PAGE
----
Typedefs | Functions

Point Based Custom Operations
[Image Processing]

Collaboration diagram for Point Based Custom Operations:

Typedefs

typedef int(* imUnaryPointOpFunc )(float src_value, float *dst_value, float *params, void *userdata, int x, int y, int d)
typedef int(* imUnaryPointColorOpFunc )(const float *src_value, float *dst_value, float *params, void *userdata, int x, int y)
typedef int(* imMultiPointOpFunc )(const float *src_value, float *dst_value, float *params, void *userdata, int x, int y, int d, int src_image_count)
typedef int(* imMultiPointColorOpFunc )(float *src_value, float *dst_value, float *params, void *userdata, int x, int y, int src_image_count, int src_depth, int dst_depth)

Functions

int imProcessUnaryPointOp (const imImage *src_image, imImage *dst_image, imUnaryPointOpFunc func, float *params, void *userdata, const char *op_name)
int imProcessUnaryPointColorOp (const imImage *src_image, imImage *dst_image, imUnaryPointColorOpFunc func, float *params, void *userdata, const char *op_name)
int imProcessMultiPointOp (const imImage **src_image_list, int src_image_count, imImage *dst_image, imMultiPointOpFunc func, float *params, void *userdata, const char *op_name)
int imProcessMultiPointColorOp (const imImage **src_image_list, int src_image_count, imImage *dst_image, imMultiPointColorOpFunc func, float *params, void *userdata, const char *op_name)

Detailed Description

See im_process_pnt.h

Typedef Documentation

typedef int(* imUnaryPointOpFunc)(float src_value, float *dst_value, float *params, void *userdata, int x, int y, int d)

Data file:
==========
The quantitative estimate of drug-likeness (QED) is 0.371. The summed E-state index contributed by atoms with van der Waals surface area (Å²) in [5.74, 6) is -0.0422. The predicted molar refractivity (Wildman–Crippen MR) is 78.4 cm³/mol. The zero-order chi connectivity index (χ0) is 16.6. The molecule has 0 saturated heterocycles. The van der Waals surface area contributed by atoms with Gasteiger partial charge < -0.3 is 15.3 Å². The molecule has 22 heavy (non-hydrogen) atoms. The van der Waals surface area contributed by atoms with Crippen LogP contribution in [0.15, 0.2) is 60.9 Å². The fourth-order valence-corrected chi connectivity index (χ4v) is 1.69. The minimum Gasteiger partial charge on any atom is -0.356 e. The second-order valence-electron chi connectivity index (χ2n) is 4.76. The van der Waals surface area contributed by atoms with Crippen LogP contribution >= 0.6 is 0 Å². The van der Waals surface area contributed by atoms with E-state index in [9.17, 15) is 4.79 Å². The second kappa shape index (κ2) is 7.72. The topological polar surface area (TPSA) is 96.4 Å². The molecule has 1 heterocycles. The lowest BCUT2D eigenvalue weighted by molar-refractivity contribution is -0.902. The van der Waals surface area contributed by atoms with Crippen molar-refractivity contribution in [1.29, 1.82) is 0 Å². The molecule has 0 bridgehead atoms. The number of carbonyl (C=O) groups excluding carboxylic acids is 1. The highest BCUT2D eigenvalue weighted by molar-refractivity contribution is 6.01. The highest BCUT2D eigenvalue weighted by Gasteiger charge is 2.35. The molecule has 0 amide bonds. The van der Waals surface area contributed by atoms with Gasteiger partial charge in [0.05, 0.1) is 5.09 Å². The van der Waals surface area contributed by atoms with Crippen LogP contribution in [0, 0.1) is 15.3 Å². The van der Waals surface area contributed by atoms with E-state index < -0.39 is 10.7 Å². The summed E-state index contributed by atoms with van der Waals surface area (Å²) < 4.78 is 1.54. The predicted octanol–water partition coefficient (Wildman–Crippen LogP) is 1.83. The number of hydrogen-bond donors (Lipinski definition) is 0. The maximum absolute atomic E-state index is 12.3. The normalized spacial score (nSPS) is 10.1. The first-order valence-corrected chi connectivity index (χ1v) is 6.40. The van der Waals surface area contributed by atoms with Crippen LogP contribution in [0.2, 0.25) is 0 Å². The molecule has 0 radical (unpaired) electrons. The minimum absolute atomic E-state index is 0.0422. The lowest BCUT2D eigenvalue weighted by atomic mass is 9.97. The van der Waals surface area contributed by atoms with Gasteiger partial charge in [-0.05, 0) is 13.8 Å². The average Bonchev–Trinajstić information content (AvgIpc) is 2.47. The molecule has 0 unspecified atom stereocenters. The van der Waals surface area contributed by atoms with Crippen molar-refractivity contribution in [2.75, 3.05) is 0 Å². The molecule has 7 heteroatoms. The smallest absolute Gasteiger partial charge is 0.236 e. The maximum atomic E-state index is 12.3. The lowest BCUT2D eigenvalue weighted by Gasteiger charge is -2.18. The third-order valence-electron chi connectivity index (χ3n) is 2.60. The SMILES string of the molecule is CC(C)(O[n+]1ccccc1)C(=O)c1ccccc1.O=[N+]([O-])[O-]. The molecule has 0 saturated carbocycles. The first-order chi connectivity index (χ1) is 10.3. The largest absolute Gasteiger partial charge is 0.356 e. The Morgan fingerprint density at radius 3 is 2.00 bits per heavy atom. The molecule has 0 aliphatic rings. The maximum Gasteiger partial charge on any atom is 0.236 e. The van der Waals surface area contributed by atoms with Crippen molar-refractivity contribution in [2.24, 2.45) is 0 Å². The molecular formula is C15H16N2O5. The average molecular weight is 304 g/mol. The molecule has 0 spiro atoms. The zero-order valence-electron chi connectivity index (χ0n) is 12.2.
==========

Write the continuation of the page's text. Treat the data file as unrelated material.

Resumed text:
Custom unary point function.
Data will be set only if the returned value is non zero.

func(src_value: number, params1, param2, ..., x: number, y: number, d: number) -> dst_value: number  [in Lua 5] 

In Lua, the params table is unpacked. And the returned value contains only the target values to update, or nil (also no return value) to leave target intact.

typedef int(* imUnaryPointColorOpFunc)(const float *src_value, float *dst_value, float *params, void *userdata, int x, int y)

Custom unary point color function.
Data will be set only if the returned value is non zero.

func(src_value_plane0: number, src_value_plane1: number, ... , params1, param2, ..., x: number, y: number) -> dst_value_plane0: number, dst_value_plane1: number, ...  [in Lua 5] 

In Lua, the params table is unpacked. Also each color plane is passed as a separate value, instead of inside an array. And the returned value contains only the target values to update, or nil (also no return value) to leave target intact.

typedef int(* imMultiPointOpFunc)(const float *src_value, float *dst_value, float *params, void *userdata, int x, int y, int d, int src_image_count)